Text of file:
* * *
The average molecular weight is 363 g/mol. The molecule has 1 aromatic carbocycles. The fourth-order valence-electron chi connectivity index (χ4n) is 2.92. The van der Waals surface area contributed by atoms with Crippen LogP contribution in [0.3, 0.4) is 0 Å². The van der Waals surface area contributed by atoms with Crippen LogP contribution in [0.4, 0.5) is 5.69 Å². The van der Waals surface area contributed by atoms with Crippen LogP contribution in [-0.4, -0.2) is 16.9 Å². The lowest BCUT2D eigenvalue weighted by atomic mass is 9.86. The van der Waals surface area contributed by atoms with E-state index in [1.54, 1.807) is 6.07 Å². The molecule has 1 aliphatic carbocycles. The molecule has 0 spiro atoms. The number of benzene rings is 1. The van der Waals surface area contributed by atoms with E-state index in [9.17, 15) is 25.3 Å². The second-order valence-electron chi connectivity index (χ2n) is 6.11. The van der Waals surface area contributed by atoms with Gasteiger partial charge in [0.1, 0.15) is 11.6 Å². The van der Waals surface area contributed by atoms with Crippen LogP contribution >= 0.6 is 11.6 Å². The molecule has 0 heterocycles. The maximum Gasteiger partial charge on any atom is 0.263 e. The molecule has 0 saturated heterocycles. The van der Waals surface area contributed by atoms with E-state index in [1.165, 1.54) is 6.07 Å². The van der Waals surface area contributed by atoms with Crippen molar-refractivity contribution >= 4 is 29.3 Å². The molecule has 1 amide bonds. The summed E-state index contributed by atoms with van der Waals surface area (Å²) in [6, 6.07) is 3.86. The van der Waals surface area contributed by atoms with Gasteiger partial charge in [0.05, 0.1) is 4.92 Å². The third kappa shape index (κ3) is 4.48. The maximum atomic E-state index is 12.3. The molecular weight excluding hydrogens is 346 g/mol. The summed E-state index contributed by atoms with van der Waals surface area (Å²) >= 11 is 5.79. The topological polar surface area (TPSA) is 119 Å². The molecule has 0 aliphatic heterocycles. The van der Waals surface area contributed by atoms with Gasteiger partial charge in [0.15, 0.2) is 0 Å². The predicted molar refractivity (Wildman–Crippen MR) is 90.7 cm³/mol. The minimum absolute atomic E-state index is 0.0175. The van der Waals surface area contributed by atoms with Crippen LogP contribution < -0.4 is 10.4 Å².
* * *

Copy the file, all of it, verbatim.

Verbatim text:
The average molecular weight is 363 g/mol. The molecule has 1 aromatic carbocycles. The fourth-order valence-electron chi connectivity index (χ4n) is 2.92. The van der Waals surface area contributed by atoms with Crippen LogP contribution in [0.3, 0.4) is 0 Å². The van der Waals surface area contributed by atoms with Crippen LogP contribution in [0.4, 0.5) is 5.69 Å². The van der Waals surface area contributed by atoms with Crippen LogP contribution in [-0.4, -0.2) is 16.9 Å². The lowest BCUT2D eigenvalue weighted by atomic mass is 9.86. The van der Waals surface area contributed by atoms with E-state index in [1.54, 1.807) is 6.07 Å². The molecule has 1 aliphatic carbocycles. The molecule has 0 spiro atoms. The number of benzene rings is 1. The van der Waals surface area contributed by atoms with E-state index in [9.17, 15) is 25.3 Å². The second-order valence-electron chi connectivity index (χ2n) is 6.11. The van der Waals surface area contributed by atoms with Gasteiger partial charge in [0.1, 0.15) is 11.6 Å². The van der Waals surface area contributed by atoms with Crippen LogP contribution >= 0.6 is 11.6 Å². The molecule has 0 heterocycles. The maximum Gasteiger partial charge on any atom is 0.263 e. The molecule has 0 saturated heterocycles. The van der Waals surface area contributed by atoms with E-state index in [1.165, 1.54) is 6.07 Å². The van der Waals surface area contributed by atoms with Crippen molar-refractivity contribution >= 4 is 29.3 Å². The molecule has 1 amide bonds. The summed E-state index contributed by atoms with van der Waals surface area (Å²) in [6, 6.07) is 3.86. The van der Waals surface area contributed by atoms with Gasteiger partial charge in [0.05, 0.1) is 4.92 Å². The third kappa shape index (κ3) is 4.48. The maximum atomic E-state index is 12.3. The molecular weight excluding hydrogens is 346 g/mol. The summed E-state index contributed by atoms with van der Waals surface area (Å²) >= 11 is 5.79. The topological polar surface area (TPSA) is 119 Å². The molecule has 0 aliphatic heterocycles. The van der Waals surface area contributed by atoms with Gasteiger partial charge in [0.15, 0.2) is 0 Å². The predicted molar refractivity (Wildman–Crippen MR) is 90.7 cm³/mol. The minimum absolute atomic E-state index is 0.0175. The van der Waals surface area contributed by atoms with Crippen LogP contribution < -0.4 is 10.4 Å².